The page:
by Jessica Hawkinson, Seminar Program Coordinator
Presbyterian United Nations Office

According to a September 2008 UNICEF report, 50 million births in the developing world remain unattended each year—dramatically increasing the risk of both infant and maternal fatalities.(1) With millions of deaths and injuries as a result of inadequate health care for women, the pressure to meet the 5th Millennium Development Goal of Improving Maternal Health is all the more tangible. A few statistics from the recent UNICEF report put the status of maternal health and its accompanying MDG into perspective:

  • Each year, more than half a million women die from pregnancy-related causes and an estimated 10 million experience injuries, infections, disease or disability that can cause lifelong suffering.
  • More than 99 percent of all maternal deaths occur in developing countries, with some 84 percent concentrated in sub-Saharan Africa and South Asia.
  • Huge disparities in maternal care exist between the developing and developed world. In the developing world, the risk of death from complications relating to pregnancy and childbirth over the course of a woman’s lifetime is one in 76, compared with one in 8,000 in the industrialized world. In Niger that risk is estimated to be one in seven.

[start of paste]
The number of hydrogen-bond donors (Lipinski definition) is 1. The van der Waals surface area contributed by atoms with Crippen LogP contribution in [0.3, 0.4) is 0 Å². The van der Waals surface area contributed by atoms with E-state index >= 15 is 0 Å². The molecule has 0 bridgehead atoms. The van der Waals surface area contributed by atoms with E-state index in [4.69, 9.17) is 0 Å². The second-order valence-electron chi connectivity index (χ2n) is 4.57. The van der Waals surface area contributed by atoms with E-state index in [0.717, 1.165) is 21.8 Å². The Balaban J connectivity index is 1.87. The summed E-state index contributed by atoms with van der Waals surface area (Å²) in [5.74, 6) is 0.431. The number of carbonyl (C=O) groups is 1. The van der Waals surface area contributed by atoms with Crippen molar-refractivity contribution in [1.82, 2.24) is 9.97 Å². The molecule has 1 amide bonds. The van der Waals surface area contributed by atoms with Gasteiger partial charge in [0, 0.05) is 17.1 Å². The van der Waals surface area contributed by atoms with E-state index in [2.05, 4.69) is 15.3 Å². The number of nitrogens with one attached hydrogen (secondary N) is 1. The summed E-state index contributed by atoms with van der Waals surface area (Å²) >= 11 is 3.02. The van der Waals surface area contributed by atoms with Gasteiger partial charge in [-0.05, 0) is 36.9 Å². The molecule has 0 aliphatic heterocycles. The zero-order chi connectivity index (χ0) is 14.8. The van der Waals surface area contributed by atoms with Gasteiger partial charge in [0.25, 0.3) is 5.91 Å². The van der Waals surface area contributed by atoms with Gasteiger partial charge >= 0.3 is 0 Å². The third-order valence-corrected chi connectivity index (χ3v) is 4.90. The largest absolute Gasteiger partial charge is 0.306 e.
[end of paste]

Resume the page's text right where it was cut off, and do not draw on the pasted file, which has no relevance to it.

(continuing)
• For more statistics, the UNICEF report can be viewed in full

In the midst of such overwhelming statistics, innovative efforts to bring change are being supported by United Nations organizations, as well as non-governmental and faith organizations. One recent initiative seeks to train and give power to local midwives as birth attendants and prenatal health staff. According to a UN news report, the United Nations Population Fund (UNFPA) and the International Confederation of Midwives (ICM) are embarking on a $9-million initiative to train, support, and build networks among midwives in the developing world.(2) Faith-based organizations are also actively engaged in supporting similar programs for improving global maternal health care.

Funding training for birth attendant and midwife programs in the developing world has the potential to greatly improve the quality of life for both women and their children. In addition, programs like that of UNFPA and ICM could encourage the legitimacy of birth attendants as both medical professionals and members of the work force. Such legitimacy could also promote a fairer caregiving economy for women in medical professions.

To learn more about the new UN-supported midwife training initiative, read:

For more information about maternal health and UN initiatives in this field, visit:

Endnotes
(1) Progress for Children: A Report Card on Maternal Mortality. UNICEF, 2008. http://www.unicef.org/publications/files/Progress_for_Children-No._7_Lo-Res_082008.pdf, p. 9
(2) “UN-endorsed initiative to train midwives could save hundreds of thousands of lives.” 22 September 2008, UN News Centre. http://www.un.org/apps/news/story.asp?NewsID=28150&Cr=UNFPA&Cr1=